Red Riding Hood
|Date||10th January 2020|
|Society||Leighton Buzzard Drama Group|
|Venue||Leighton Buzzard Library Theatre|
|Type of Production||Pantomime|
|Musical Director||Paul Daggart|
Author: Richard Fitt
Leighton Buzzard have always amazed me with their ability for selling out their pantomime over a three-week period, surrounded as they are by professional pantos in nearby towns. They need to be at the top of their game, highly inventive and provide a top-notch show. After my visit on Friday I can confirm they are certainly all of those! The script for this one, Red Riding Hood was written by local author Jim Fowler and was probably their best and zaniest yet, with a completely different take on the traditional story. Gone was the demure, vulnerable Red Riding Hood and in came Superwoman, complete with a large R on her belt well equipped to deal with all the baddies, a Wolf who was a perfect gentleman, a Bonkers Bunny, a Leprechaun and an evil landowning Lord with a dastardly plot to make a fortune by building a housing estate. Just one problem, he needs to have the Wolf’s wood chopped down to make way for it! Enter our slap stick trio…. Well, you get the gist!
The set by Mike Ward and managed by Nigel Allen was a masterpiece of design and colour, with two trucks with reversable flats, depicting a sweetshop and a florist reversible to grandma’s cottage and a school classroom complete with dropdown flaps. And with the simple act of hanging camouflage netting they were quickly and easily converted into the wood. Very well thought out. The lighting by Dave Miles provided a series of excellent washes and sound by Thomas Davis was crystal clear with only a couple of the usual mic blips, quickly sorted I hasten to add.
Costumes by Kim Aguilar and Sheena Ward were of course suitably outrageous and had some super original ideas. Red Riding Hood’s was particularly brilliant, as were Mr Wolf and Lennie the Leprechaun, not forgetting the OTT costumed Mandy Valentine.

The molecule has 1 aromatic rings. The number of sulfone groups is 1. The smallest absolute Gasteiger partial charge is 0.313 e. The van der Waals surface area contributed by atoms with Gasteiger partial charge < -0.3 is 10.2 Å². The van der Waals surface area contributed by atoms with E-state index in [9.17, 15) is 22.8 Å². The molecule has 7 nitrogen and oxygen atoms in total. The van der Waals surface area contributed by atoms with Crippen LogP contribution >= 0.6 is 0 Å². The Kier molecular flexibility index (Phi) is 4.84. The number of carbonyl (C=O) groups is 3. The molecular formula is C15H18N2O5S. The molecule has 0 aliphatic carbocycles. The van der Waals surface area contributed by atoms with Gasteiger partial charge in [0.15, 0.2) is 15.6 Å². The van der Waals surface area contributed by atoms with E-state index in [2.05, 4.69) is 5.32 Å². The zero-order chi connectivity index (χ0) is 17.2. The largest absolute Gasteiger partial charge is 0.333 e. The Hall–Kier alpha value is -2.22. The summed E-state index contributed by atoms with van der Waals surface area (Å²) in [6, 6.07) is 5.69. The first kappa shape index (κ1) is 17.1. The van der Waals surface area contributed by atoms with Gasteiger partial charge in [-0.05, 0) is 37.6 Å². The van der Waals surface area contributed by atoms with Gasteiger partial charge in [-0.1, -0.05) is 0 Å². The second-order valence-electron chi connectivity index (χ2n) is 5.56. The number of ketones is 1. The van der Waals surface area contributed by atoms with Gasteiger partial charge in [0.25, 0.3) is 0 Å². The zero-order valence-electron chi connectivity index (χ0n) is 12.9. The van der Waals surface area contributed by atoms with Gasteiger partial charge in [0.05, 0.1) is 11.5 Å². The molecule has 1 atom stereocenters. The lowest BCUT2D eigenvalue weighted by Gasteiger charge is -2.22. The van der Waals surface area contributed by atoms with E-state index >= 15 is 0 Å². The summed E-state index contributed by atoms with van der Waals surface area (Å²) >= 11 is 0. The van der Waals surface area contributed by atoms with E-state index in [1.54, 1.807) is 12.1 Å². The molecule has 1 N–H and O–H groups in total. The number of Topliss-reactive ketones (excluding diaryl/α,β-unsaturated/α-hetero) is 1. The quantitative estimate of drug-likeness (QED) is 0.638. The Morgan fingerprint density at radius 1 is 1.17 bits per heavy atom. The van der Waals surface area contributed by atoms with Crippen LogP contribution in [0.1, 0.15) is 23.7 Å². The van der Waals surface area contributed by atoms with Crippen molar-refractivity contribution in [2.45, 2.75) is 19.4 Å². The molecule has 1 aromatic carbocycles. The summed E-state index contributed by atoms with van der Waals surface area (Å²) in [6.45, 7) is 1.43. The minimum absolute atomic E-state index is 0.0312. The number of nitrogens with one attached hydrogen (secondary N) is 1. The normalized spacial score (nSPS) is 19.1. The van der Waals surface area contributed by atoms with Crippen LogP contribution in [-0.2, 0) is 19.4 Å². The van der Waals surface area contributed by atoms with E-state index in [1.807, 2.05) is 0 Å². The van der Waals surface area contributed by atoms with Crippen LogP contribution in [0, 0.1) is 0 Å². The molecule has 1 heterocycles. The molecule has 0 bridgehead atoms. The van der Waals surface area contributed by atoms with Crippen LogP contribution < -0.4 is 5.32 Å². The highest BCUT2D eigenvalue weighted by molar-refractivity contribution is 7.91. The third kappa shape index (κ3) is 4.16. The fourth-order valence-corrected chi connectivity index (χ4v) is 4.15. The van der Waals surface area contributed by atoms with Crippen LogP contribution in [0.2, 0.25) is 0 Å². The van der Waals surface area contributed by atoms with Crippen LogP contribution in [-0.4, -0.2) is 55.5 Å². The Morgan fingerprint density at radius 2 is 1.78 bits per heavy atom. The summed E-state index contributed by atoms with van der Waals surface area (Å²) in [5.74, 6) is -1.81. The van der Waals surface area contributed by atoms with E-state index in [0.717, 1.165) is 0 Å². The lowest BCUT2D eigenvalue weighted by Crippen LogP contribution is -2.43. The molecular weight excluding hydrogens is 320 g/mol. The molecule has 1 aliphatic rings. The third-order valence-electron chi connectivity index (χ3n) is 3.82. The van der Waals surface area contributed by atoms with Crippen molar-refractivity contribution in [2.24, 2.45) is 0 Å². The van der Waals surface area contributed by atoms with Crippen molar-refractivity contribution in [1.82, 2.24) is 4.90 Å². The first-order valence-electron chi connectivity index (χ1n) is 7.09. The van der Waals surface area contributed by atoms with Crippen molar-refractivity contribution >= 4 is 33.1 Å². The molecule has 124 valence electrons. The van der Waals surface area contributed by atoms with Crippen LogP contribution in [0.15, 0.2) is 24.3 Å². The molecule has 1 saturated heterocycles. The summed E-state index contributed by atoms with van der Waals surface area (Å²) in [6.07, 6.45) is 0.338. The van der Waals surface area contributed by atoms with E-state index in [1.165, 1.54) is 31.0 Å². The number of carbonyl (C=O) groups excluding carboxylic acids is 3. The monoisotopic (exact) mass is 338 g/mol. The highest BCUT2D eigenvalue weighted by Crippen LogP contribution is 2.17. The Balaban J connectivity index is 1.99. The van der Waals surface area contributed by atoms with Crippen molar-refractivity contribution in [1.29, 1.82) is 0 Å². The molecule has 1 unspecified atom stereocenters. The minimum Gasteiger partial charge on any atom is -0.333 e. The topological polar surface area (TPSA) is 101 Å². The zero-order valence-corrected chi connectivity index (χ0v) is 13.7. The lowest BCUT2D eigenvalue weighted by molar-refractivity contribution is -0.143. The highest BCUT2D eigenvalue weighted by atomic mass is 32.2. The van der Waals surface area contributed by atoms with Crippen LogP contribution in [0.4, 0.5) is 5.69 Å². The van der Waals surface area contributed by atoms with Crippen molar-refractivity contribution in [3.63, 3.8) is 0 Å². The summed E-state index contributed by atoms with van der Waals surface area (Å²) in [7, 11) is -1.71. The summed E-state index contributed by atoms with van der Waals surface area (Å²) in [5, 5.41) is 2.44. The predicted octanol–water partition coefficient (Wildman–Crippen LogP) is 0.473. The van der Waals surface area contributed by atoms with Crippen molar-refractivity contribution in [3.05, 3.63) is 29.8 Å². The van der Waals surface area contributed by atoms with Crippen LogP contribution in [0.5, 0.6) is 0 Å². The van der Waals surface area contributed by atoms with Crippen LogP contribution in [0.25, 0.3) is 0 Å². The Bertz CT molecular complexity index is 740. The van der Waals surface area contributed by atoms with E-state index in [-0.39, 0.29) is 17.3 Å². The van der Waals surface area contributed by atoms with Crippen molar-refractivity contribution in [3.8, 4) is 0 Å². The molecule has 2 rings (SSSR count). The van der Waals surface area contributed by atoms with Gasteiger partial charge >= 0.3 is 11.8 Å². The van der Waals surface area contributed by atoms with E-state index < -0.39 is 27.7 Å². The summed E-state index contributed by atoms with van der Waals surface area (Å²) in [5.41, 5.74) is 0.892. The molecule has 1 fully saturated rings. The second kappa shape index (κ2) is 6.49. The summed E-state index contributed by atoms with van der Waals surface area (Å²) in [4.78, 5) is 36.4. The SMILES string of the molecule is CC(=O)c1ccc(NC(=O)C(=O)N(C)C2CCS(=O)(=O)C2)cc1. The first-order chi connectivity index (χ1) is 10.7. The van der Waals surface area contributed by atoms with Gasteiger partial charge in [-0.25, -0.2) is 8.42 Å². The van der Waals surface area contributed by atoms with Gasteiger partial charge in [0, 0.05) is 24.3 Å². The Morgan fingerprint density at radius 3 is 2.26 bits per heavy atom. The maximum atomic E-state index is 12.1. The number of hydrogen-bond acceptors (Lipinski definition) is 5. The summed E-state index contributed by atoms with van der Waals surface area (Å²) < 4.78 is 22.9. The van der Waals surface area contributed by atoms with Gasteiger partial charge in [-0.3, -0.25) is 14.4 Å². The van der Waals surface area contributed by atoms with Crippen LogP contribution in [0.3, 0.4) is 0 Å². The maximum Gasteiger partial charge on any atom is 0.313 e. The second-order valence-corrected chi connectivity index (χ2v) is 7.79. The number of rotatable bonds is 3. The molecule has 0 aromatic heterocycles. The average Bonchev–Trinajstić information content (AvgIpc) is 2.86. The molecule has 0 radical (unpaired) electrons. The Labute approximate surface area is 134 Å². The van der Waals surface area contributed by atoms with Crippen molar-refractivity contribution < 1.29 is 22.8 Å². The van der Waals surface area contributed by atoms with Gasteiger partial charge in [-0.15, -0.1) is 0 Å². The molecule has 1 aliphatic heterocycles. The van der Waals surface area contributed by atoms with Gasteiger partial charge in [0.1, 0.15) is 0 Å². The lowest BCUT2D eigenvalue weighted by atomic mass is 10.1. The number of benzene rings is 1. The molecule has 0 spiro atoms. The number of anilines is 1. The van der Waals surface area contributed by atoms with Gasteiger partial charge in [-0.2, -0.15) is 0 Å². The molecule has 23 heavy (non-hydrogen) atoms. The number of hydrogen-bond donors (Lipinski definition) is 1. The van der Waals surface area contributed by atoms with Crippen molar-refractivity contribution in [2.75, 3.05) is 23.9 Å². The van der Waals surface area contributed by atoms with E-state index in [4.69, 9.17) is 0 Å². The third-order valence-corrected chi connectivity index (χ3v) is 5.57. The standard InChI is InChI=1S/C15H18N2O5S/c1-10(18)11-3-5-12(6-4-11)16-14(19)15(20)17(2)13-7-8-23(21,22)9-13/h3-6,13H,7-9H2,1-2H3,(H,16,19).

Donna Jackson put together some lively choreography and then performed it herself as part of an excellent chorus.
The band under the direction of Paul Daggart (always to be known as Flashheart to me), were a tight outfit and nice to see them hitting the spot every time with the array of boom, boom jokes! Nice job Pete Bellamy (Bass), Mikey Ciancio (Drums) and Felix Askew-Conti (Guitar) who performed a very impressive “Brian May-esque” solo.
There wasn’t a weak link in this cast. Trish Turner as Red Riding Hood certainly wasn’t taking prisoners and gave an assured performance as a very different Red Riding Hood. And she can certainly hold a tune! Perfect leading lady!
Maggie Moulds opened the show as the narrator with a wonderfully outsized copy of the script, which gave us our first glimpse of the great comedy to come.
Carl Russell was at his absolute zany best as our baddy Lord Blackthorne, his little dance routine had the audience in absolute stitches. And I always take my hat off to anyone prepared to take on Freddy Mercury and Carl’s version of Don’t Stop Me Now was pretty top draw stuff. Russell Bennett complimented him well as his village idiot sidekick, Sebastian with some great gormless facial expressions.
John Stone was an excellent Mandy Valentine, our dame, with all the expected tricks delivered with aplomb.
Loved Tony White as Mr Wolf, the gentleman canine in splendid make up and costume that gave him such a demure look.
The two zaniest characters had to be Bonkers the bunny played by Caroline Page and Mark Croft as Lennie the Leprechaun. You just lost it with these two as they extracted every laugh available. Just watching them move around the stage made you smile.
And now our moronic slapstick trio of village idiots, Silly (Hannah Rourke), Billy (Lucy Dudley) and Willy (Sian Treacy) who worked well off each other as they tumbled and rolled around the stage extracting laughs out of the audience in spades.
And when justice catches up with our characters there was Sam Stephens being a suitably stern Magistrate.
And finally, no panto is complete without a good chorus and Donna Jackson, Chloe King, Emma Brown and Heather Brodie certainly provided that, with some great songs and well drilled dance routines.
This was an extremely funny, very well paced production, of which director Jo Taylor should be rightly proud, with some superb individual performances which made this panto stand out as definitely up there amongst the best. The greatest compliment I can give it was made by my other half as we left the theatre, “I’d liked to see that again if we could have fitted it in.” Sadly, we won’t as we have to move on to other productions, but considering the number of pantos we sit through that is high praise indeed!
Finally, thank you Barbara for your usual warm hospitality, always a pleasure to visit!